Great DevOps helps us build better software products faster. One of the key elements of DevOps is automation within the development process across lower development environments.  Jenkins, Bamboo, Travis and many others platforms like them are used by DevOps teams to help automate the process of Continous Integration and Continous Delivery (CI/CD). To a large degree, real support for CI/CD and agile development is something that is woefully missing in Content Management, a core component of digital experience platforms.  The toolset and the architecture of today’s content management platforms make it difficult, sometimes near impossible to support let alone automate. How easy is it for your team to take content from the Production CMS and update content in lower environments like Dev, QA?  How easy is it to roll out new features?  Often times this process is not only laborious for the DevOps team, it also halts the content authoring process.    Crafter CMS’s, an open source CMS Git-based repository and Java/Spring and Groovy-backed stack are a game changer in this regard.  Further, Crafter integrates directly into to your CI/CD process.  In this article, using Jenkins as our example we’ll demonstrate how you can connect your production CMS to your developer workflow to facilitate Code Forward, Content Back(TM) workflow.
You can read more about this process in detail here:

Although our example is based on Jenkins, the scripts and flow used in this blog are applicable to nearly any automation

Understanding Where Code Forward, Content Back Automation Fits

The fact is that every step of your DevOps process is open to automation.  In this section, we’ll cover the common points of integration, specifically:

  • The point in the process where you want to move content from your production CMS “back” to lower environments to support development and testing.
  • The point where you want to promote code “forward” from the development process to the production CMS so it can be published.

Both of these points in the process are illustrated and addressed in the diagram below by the double-headed arrow labeled Code Forward, Content back.   With respect to the CMS, Code Forward, Content Back is the most important aspect of the DevOps automation.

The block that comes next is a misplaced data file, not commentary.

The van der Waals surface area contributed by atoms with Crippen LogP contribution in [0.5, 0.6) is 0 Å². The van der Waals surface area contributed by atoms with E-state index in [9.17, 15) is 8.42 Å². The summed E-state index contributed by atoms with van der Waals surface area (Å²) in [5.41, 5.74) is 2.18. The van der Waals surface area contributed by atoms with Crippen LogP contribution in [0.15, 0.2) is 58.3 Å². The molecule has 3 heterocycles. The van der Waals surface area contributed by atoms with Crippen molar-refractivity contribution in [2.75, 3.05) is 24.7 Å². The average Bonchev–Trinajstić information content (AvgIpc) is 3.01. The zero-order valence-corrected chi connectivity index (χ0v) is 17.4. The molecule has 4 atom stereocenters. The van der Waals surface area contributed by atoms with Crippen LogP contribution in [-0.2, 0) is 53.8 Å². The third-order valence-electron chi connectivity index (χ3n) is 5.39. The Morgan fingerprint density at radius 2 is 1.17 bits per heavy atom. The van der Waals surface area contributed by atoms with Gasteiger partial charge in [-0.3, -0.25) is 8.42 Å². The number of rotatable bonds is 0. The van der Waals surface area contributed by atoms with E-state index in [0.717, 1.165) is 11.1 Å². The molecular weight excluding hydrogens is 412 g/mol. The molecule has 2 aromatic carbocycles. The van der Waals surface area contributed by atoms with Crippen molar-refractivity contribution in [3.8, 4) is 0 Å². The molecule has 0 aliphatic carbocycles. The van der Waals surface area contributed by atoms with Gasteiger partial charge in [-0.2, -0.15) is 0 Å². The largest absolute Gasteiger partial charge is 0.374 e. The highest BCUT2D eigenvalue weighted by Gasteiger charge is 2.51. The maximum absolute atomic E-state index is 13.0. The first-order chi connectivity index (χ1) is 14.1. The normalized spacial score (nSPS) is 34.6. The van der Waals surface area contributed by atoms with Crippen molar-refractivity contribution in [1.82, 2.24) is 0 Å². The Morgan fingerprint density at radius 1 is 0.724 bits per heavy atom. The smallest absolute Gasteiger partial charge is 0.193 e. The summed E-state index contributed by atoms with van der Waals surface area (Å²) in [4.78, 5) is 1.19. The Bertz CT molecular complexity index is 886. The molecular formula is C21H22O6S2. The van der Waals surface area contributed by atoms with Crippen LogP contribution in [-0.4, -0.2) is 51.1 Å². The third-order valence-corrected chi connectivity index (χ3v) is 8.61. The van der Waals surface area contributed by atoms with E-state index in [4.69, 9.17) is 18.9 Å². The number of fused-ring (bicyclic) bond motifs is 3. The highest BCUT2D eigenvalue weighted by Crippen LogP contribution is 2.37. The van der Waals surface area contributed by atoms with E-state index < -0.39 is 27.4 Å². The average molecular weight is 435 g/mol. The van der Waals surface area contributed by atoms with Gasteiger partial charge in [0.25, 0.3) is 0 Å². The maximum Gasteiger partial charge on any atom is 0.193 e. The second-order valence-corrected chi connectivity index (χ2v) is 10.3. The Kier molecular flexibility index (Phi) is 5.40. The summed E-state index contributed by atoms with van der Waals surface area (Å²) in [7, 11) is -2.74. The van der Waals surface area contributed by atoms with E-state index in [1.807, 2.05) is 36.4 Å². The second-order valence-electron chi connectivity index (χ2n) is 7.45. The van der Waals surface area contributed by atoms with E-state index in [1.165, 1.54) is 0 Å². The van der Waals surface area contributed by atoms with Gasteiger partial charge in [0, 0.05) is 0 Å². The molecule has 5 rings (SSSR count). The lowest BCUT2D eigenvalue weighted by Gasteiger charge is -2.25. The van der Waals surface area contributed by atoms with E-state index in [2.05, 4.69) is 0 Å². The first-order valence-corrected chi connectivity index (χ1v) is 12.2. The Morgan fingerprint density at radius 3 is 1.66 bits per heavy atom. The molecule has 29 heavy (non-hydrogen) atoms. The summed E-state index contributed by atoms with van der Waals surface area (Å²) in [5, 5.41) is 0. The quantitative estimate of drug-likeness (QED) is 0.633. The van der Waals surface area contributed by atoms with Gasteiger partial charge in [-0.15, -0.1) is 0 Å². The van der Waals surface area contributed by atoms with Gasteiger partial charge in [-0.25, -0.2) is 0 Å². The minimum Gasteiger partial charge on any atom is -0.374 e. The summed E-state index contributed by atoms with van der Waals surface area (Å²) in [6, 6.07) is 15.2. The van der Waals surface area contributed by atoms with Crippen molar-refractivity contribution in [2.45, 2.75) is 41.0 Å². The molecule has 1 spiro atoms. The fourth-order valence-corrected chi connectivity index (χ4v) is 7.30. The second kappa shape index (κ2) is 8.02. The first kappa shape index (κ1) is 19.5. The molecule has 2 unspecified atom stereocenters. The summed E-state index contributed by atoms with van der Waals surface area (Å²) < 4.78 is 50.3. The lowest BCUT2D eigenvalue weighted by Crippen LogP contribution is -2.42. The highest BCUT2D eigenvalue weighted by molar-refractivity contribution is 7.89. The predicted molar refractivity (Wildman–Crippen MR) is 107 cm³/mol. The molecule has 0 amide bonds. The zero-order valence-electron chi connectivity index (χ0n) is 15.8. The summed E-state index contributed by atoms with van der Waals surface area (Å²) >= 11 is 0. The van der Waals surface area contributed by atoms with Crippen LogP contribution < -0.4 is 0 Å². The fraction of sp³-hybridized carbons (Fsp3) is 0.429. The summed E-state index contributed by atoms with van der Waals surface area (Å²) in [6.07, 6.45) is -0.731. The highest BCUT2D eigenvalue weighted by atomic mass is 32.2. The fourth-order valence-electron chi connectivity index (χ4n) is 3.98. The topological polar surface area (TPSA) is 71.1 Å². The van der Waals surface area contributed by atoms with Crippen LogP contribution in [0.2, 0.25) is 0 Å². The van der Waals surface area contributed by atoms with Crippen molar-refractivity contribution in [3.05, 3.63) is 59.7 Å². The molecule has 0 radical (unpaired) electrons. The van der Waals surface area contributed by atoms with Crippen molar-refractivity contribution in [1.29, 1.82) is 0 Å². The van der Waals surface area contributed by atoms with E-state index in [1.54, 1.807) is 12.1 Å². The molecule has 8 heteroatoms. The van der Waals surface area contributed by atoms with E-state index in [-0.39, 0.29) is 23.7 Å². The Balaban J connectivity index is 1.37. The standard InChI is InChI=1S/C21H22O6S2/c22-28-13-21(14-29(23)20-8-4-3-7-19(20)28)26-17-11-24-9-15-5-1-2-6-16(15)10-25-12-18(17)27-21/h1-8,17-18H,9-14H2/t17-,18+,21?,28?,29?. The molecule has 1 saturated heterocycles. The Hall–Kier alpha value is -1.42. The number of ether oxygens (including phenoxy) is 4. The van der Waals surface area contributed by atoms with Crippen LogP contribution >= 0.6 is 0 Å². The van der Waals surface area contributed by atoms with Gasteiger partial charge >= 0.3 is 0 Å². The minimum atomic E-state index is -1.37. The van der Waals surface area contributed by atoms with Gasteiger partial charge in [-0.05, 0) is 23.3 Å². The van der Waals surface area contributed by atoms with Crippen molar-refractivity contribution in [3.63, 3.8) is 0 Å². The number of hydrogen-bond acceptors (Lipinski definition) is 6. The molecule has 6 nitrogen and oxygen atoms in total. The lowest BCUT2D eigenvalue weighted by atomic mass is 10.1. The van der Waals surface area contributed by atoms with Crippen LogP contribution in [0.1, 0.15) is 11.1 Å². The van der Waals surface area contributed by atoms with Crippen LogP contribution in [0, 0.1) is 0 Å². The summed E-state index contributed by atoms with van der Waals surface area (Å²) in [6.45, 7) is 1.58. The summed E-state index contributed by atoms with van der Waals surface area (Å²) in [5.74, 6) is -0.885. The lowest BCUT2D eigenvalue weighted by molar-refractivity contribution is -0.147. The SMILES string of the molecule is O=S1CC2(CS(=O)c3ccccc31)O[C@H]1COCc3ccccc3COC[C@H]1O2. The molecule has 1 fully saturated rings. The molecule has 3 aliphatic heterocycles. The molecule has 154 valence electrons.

Crafter CMS’s Git-based repository is the foundation of the automation.  Our automation running in Jenkins is going to leverage API’s within the authoring environment (Crafter Studio) to sync code and content with the development process.  APIs will also be used to publish code synced to authoring to the Production delivery infrastructure.

Implementing Code Forward, Content Back Sync

Now that we’ve established what integration we’re addressing here is, let’s focus on configuring it.  Take a look at the diagram below, this elaborates the previous diagram showing how the sync occurs.

Note that both the Production authoring and the Development “environment” has a repository.  In authoring, this is a local Git repository.  In development, this is most often a centrally hosted Git repository that supports workflow and review (like Bitbucket, Gitlab, Github, and others.)   You can think of the repository under authoring as the Content Repository and the repository supporting developers as the Code Repository.  These names (Content Repository, Code Repository) are simply labels to help describe their purpose and assist us in addressing them in the context of this article.

To facilitate this flow, the Content Repository under authoring/Crafter Studio declares the Code Repository as a remote. The primary way of “syncing” work between Git repositories is through pull and push operations.  Before you can push your work to a remote, you must first pull merge the updates (if any) from the remote.  Once done, you can push your changes to the remote.

Automating the Pull / Push of Code and Content

To help automate the process described above Crafter Studio, the authoring and repository component of Crafter CMS supports a set of APIs.  You can find a full listing of Crafter Studio APIs for Crafter 3.0 here: http://docs.craftercms.org/en/3.0/developers/projects/studio/index.html

These APIs are easily invoked by a script.   You can use the following example script in your own implementation:

codeforward-contentback-sync.sh

#!/usr/bin/env bash
studioUsername=$1
studioPassword=$2
studioserver=$3
project=$4
remote=$5
branch=$6

echo "Authenticating with authoring"
rm session.txt
curl -d '{ "username":"'$studioUsername'", "password":"'$studioPassword'" }' --cookie-jar session.txt --cookie "XSRF-TOKEN=A_VALUE" --header "X-XSRF-TOKEN:A_VALUE" --header "Content-Type: application/json"  -X POST $studioserver/studio/api/1/services/api/1/security/login.json

echo "Pull from remote (get code waiting to come to sandbox)"
curl -d '{ "site_id" :"'$project'", "remote_name":"'$remote'", "remote_branch":"'$branch'" }' --cookie session.txt --cookie "XSRF-TOKEN=A_VALUE"  --header "Content-Type: application/json" --header "X-XSRF-TOKEN:A_VALUE" -X POST $studioserver/studio/api/1/services/api/1/repo/pull-from-remote.json

echo "Push to remote (send content waiting to go to development)"
curl -d '{ "site_id" :"'$project'", "remote_name":"'$remote'", "remote_branch":"'$branch'" }' --cookie session.txt --cookie "XSRF-TOKEN=A_VALUE"  --header "Content-Type: application/json" --header "X-XSRF-TOKEN:A_VALUE" -X POST $studioserver/studio/api/1/services/api/1/repo/push-to-remote.json